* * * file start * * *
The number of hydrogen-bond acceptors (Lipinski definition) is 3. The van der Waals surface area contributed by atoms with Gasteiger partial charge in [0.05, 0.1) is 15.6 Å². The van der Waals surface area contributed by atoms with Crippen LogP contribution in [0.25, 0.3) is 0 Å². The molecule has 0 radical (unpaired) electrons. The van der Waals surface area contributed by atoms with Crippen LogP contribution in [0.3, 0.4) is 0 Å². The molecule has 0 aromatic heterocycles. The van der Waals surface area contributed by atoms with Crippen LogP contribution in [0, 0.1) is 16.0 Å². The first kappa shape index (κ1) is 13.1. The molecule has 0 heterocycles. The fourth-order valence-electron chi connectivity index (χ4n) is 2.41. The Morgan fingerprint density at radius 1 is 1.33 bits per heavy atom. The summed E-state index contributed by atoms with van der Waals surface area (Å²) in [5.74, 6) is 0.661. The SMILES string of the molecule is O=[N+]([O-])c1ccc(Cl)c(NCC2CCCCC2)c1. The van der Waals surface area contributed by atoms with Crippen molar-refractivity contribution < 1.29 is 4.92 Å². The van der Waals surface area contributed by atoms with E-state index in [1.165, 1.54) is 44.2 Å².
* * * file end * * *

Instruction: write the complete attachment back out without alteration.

The number of hydrogen-bond acceptors (Lipinski definition) is 3. The van der Waals surface area contributed by atoms with Gasteiger partial charge in [0.05, 0.1) is 15.6 Å². The van der Waals surface area contributed by atoms with Crippen LogP contribution in [0.25, 0.3) is 0 Å². The molecule has 0 radical (unpaired) electrons. The van der Waals surface area contributed by atoms with Crippen LogP contribution in [0.3, 0.4) is 0 Å². The molecule has 0 aromatic heterocycles. The van der Waals surface area contributed by atoms with Crippen LogP contribution in [0, 0.1) is 16.0 Å². The first kappa shape index (κ1) is 13.1. The molecule has 0 heterocycles. The fourth-order valence-electron chi connectivity index (χ4n) is 2.41. The Morgan fingerprint density at radius 1 is 1.33 bits per heavy atom. The summed E-state index contributed by atoms with van der Waals surface area (Å²) in [5.74, 6) is 0.661. The SMILES string of the molecule is O=[N+]([O-])c1ccc(Cl)c(NCC2CCCCC2)c1. The van der Waals surface area contributed by atoms with Crippen molar-refractivity contribution < 1.29 is 4.92 Å². The van der Waals surface area contributed by atoms with E-state index in [1.165, 1.54) is 44.2 Å².